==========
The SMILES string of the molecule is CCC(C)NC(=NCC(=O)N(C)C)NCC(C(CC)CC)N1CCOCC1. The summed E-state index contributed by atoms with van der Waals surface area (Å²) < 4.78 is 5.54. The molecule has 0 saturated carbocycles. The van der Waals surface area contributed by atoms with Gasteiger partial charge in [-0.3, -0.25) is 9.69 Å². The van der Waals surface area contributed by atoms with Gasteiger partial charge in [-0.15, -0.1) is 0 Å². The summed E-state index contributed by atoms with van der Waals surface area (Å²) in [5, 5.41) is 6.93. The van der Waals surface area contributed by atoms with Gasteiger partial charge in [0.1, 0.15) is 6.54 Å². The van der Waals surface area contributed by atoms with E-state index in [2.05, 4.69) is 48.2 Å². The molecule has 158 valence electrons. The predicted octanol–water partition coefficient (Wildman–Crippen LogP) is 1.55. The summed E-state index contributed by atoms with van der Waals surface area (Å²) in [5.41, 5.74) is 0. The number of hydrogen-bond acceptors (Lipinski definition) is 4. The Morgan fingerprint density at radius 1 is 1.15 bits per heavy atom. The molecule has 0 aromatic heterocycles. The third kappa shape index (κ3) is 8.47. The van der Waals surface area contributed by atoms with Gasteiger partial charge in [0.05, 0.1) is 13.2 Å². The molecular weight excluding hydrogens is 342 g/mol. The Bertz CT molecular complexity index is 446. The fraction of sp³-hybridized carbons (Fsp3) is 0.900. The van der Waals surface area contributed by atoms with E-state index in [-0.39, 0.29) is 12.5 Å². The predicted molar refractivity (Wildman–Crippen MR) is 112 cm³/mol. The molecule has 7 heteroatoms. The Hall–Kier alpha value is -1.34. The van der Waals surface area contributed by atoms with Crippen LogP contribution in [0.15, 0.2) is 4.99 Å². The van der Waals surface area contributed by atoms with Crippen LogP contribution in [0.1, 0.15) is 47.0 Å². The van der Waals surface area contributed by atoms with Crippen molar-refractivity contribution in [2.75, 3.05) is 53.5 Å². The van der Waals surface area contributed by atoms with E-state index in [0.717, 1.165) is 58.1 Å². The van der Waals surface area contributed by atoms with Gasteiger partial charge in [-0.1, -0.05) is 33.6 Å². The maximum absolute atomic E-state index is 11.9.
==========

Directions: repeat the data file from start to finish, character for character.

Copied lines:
The SMILES string of the molecule is CCC(C)NC(=NCC(=O)N(C)C)NCC(C(CC)CC)N1CCOCC1. The summed E-state index contributed by atoms with van der Waals surface area (Å²) < 4.78 is 5.54. The molecule has 0 saturated carbocycles. The van der Waals surface area contributed by atoms with Gasteiger partial charge in [-0.3, -0.25) is 9.69 Å². The van der Waals surface area contributed by atoms with Gasteiger partial charge in [-0.15, -0.1) is 0 Å². The summed E-state index contributed by atoms with van der Waals surface area (Å²) in [5, 5.41) is 6.93. The van der Waals surface area contributed by atoms with Gasteiger partial charge in [0.1, 0.15) is 6.54 Å². The van der Waals surface area contributed by atoms with E-state index in [2.05, 4.69) is 48.2 Å². The molecule has 158 valence electrons. The predicted octanol–water partition coefficient (Wildman–Crippen LogP) is 1.55. The summed E-state index contributed by atoms with van der Waals surface area (Å²) in [5.41, 5.74) is 0. The number of hydrogen-bond acceptors (Lipinski definition) is 4. The Morgan fingerprint density at radius 1 is 1.15 bits per heavy atom. The molecule has 0 aromatic heterocycles. The third kappa shape index (κ3) is 8.47. The van der Waals surface area contributed by atoms with Gasteiger partial charge in [0.05, 0.1) is 13.2 Å². The molecular weight excluding hydrogens is 342 g/mol. The Bertz CT molecular complexity index is 446. The fraction of sp³-hybridized carbons (Fsp3) is 0.900. The van der Waals surface area contributed by atoms with E-state index in [-0.39, 0.29) is 12.5 Å². The predicted molar refractivity (Wildman–Crippen MR) is 112 cm³/mol. The molecule has 7 heteroatoms. The Hall–Kier alpha value is -1.34. The van der Waals surface area contributed by atoms with Crippen LogP contribution in [0.15, 0.2) is 4.99 Å². The van der Waals surface area contributed by atoms with Crippen LogP contribution in [0.1, 0.15) is 47.0 Å². The van der Waals surface area contributed by atoms with Crippen molar-refractivity contribution in [2.75, 3.05) is 53.5 Å². The van der Waals surface area contributed by atoms with E-state index in [0.717, 1.165) is 58.1 Å². The van der Waals surface area contributed by atoms with Gasteiger partial charge in [-0.1, -0.05) is 33.6 Å². The maximum absolute atomic E-state index is 11.9.